Repetition of "A" or "d" is used to denote repeatedly augmented/diminished mos intervals, and is sufficient in most cases. It's typically uncommon to alter an interval more than three times, such as with a quadruply-augmented and quadruply-diminished interval; in such cases, it's preferable to use a shorthand such as A^n and d^n, or to use alternate notation or terminology.

Table of alterations, with abbreviations
Number of chromas Perfect intervals Major/minor intervals
+3 chromas Triply-augmented (AAA, A³, or A^3) Triply-augmented (AAA, A³, or A^3)
+2 chromas Doubly-augmented (AA) Doubly-augmented (AA)
+1 chroma Augmented (A) Augmented (A)
0 chromas (unaltered) Perfect (P) Major (M)
Minor (m)
−1 chroma Diminished (d) Diminished (d)
−2 chromas Doubly-diminished (dd) Doubly-diminished (dd)
−3 chromas Triply-diminished (ddd, d³, or d^3) Triply-diminished (ddd, d³, or d^3)

Other intervals include the following:

• A generalized diesis, or mosdiesis: |L - 2s|
• A generalized kleisma, or more specifically:
• m-moskleisma: |mosdiesis - s|
• p-moskleisma: |mosdiesis - (L-s)|

### Naming neutral and interordinal intervals

For a discussion of semi-moschroma-altered versions of mos intervals, see Neutral and interordinal k-mossteps.

### Other terminology

The tonic (unison), the period, the generator and the period-complement of the generator make up all the intervals in any given mos scale that might be labelled "perfect". With the exception of the tonic and the period, they may also be "imperfect". Therefore, the degrees of a mos scale which come in a "perfect" variety are called perfectable degrees and the degrees of a mos scale which do not come in a "perfect" variety are called non-perfectable degrees.

## Naming mos degrees

Individual mos degrees, (that is, specific notes of a mos scale,) or k-mosdegrees (abbreviated kmd), are based on the modifiers given to intervals using the process for naming mos intervals and alterations. Mosdegrees are 0-indexed and are enumerated starting at the 0-mosdegree, the tonic/root of the scale. For example, if you go up a major k-mosstep up from the root, then the mos degree reached this way is a major k-mosdegree. Much like mossteps, the prefix of mos- may also be replaced with the mos's prefix. If context allows, k-mosdegree may also be shortened to k-degree to allow generalization to non-mos scales. When the modifiers major/minor or augmented/perfect/diminished are omitted, they are assumed to be the unmodified degrees of the current mode.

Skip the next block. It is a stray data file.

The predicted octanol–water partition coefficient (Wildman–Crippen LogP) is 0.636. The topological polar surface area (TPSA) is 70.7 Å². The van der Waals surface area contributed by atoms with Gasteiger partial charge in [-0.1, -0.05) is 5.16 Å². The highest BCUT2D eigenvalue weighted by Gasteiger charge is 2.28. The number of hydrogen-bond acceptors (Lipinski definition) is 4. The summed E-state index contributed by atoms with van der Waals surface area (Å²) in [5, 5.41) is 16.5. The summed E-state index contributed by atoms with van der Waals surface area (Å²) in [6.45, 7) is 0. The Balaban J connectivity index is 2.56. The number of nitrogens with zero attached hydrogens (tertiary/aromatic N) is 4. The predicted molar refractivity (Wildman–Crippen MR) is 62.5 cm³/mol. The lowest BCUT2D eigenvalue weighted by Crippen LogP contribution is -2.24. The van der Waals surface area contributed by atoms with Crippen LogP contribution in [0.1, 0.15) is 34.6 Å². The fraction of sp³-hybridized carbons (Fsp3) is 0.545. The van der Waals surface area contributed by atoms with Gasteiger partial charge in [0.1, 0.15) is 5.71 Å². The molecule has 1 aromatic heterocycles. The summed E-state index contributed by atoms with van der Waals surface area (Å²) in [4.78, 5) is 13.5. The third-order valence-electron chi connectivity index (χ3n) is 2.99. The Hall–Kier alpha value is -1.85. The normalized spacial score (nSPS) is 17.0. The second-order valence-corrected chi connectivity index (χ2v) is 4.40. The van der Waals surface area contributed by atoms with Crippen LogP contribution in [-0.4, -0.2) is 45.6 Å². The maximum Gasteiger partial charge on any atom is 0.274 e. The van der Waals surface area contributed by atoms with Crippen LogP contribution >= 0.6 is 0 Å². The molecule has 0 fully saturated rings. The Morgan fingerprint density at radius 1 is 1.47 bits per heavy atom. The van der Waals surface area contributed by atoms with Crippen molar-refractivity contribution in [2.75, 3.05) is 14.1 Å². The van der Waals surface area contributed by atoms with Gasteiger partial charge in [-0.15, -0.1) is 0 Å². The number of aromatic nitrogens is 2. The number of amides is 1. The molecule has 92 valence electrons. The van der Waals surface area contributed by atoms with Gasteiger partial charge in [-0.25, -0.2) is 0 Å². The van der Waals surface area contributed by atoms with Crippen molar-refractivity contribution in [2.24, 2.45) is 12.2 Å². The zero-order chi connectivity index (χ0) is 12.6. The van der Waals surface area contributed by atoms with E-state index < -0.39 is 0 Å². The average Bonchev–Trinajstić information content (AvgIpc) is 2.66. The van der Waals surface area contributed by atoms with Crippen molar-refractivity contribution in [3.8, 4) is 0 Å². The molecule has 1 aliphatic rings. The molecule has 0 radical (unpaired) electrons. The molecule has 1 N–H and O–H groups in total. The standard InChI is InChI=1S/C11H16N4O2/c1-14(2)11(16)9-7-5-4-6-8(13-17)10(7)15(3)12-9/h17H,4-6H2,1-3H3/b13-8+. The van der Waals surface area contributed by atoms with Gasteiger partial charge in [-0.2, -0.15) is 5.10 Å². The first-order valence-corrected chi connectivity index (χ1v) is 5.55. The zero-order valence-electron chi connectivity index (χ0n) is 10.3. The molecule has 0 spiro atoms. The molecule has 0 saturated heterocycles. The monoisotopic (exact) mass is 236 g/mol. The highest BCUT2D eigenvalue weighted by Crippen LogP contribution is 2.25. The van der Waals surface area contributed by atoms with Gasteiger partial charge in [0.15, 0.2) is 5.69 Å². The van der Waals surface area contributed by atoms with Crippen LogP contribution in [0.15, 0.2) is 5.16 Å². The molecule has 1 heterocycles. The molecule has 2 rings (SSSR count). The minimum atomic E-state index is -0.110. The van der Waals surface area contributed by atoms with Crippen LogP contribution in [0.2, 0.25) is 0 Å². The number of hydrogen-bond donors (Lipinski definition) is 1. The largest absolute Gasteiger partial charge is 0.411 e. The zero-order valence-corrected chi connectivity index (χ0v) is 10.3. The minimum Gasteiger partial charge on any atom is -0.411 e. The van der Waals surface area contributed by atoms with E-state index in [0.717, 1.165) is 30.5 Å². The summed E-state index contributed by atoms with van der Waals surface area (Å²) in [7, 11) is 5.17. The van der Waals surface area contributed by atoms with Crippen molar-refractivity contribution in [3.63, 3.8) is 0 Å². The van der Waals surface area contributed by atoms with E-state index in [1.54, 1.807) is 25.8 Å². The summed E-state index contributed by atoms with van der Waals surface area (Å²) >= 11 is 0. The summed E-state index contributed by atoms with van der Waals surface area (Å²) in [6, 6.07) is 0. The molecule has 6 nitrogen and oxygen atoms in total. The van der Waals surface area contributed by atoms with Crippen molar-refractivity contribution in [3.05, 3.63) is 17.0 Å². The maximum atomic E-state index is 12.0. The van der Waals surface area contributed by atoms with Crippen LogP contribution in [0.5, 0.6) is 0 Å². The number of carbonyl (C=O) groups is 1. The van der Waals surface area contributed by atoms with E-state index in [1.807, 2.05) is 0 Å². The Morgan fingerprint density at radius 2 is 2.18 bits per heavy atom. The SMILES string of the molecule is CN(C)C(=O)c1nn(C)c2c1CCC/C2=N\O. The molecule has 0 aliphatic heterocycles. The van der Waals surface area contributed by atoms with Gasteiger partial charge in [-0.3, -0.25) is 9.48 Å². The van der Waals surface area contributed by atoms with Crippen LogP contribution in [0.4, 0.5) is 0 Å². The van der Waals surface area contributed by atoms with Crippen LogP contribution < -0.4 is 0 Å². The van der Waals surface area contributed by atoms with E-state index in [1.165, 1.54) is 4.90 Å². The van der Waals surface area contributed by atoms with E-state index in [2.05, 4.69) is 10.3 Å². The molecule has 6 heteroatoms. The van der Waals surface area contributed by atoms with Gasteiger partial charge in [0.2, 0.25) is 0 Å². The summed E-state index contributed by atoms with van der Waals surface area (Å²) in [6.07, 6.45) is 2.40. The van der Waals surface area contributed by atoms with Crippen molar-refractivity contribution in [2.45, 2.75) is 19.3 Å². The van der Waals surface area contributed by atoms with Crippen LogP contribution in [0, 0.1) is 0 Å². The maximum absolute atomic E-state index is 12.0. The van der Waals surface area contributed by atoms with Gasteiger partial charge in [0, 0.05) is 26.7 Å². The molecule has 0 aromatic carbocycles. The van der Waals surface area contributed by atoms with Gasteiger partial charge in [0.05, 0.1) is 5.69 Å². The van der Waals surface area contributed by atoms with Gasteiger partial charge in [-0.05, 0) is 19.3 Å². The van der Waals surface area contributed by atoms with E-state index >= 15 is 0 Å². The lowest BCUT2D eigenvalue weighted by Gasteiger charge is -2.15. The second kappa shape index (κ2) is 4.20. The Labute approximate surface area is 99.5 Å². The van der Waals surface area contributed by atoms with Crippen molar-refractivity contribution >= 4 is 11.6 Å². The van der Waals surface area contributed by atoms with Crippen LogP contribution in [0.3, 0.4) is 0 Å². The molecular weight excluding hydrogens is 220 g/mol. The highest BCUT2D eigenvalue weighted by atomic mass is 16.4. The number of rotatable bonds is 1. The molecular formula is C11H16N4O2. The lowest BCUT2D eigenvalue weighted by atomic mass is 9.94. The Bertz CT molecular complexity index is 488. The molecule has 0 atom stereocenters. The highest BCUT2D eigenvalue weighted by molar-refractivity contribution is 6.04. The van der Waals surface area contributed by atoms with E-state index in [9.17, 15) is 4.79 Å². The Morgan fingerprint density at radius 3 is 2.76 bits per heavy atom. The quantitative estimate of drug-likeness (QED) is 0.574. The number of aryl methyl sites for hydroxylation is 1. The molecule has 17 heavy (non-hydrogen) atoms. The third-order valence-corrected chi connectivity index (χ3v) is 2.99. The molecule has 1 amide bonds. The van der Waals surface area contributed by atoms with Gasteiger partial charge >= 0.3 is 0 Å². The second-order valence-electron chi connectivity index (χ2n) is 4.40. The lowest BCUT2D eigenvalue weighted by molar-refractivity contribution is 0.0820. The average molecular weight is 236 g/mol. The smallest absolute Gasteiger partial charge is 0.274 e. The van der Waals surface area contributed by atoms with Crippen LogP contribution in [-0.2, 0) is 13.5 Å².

### Naming mos chords

To denote a chord or a mode on a given degree, write the notes of the chord separated by spaces or commas, or the mode, in parentheses after the degree symbol. The most explicit option is to write out the chord in cents, edosteps or mossteps (e.g. in 13edo 5L 3s, the (0 369 646) chord can be written (0 4 7)\13, (P0ms M2ms M4ms) or 7|0 (0 2 4ms) and to write the mode. To save space, you can use whatever names or abbreviations for the chord or mode you have defined for the reader. For example, in the LsLLsLLs mode of 5L 3s, we have m2md(0 369 646), or the chord (0 369 646) on the 2-mosdegree which is a minor 2-mosstep. The LsLLsLLs mode also has m2md(7|0), meaning that we have the 7| (LLsLLsLs) mode on the 2-mosdegree which is a minor 2-mosstep in LsLLsLLs (see below for the convention we have used to name the mode).

To analyze a chord as an inversion of another chord (i.e. when the bass is not seen as the root), the following strategies can be used: